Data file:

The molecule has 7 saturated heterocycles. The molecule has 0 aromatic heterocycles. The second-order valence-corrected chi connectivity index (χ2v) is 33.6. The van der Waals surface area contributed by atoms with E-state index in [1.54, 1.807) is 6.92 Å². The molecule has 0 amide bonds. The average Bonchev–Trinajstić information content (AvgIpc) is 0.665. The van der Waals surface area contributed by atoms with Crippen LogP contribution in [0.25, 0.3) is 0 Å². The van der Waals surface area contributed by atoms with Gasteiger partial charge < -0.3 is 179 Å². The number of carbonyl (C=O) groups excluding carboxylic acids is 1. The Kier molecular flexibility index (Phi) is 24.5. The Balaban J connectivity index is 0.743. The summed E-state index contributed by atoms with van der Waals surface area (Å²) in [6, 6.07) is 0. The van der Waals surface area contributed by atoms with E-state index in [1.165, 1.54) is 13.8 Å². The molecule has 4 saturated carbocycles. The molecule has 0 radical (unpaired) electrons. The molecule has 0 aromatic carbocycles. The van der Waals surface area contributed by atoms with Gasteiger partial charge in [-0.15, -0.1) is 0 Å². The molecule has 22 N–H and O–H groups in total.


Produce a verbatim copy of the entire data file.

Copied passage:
The molecule has 7 saturated heterocycles. The molecule has 0 aromatic heterocycles. The second-order valence-corrected chi connectivity index (χ2v) is 33.6. The van der Waals surface area contributed by atoms with E-state index in [1.54, 1.807) is 6.92 Å². The molecule has 0 amide bonds. The average Bonchev–Trinajstić information content (AvgIpc) is 0.665. The van der Waals surface area contributed by atoms with Crippen LogP contribution in [0.25, 0.3) is 0 Å². The van der Waals surface area contributed by atoms with Gasteiger partial charge < -0.3 is 179 Å². The number of carbonyl (C=O) groups excluding carboxylic acids is 1. The Kier molecular flexibility index (Phi) is 24.5. The Balaban J connectivity index is 0.743. The summed E-state index contributed by atoms with van der Waals surface area (Å²) in [6, 6.07) is 0. The van der Waals surface area contributed by atoms with E-state index in [1.165, 1.54) is 13.8 Å². The molecule has 4 saturated carbocycles. The molecule has 0 radical (unpaired) electrons. The molecule has 0 aromatic carbocycles. The van der Waals surface area contributed by atoms with Gasteiger partial charge in [-0.15, -0.1) is 0 Å². The molecule has 22 N–H and O–H groups in total.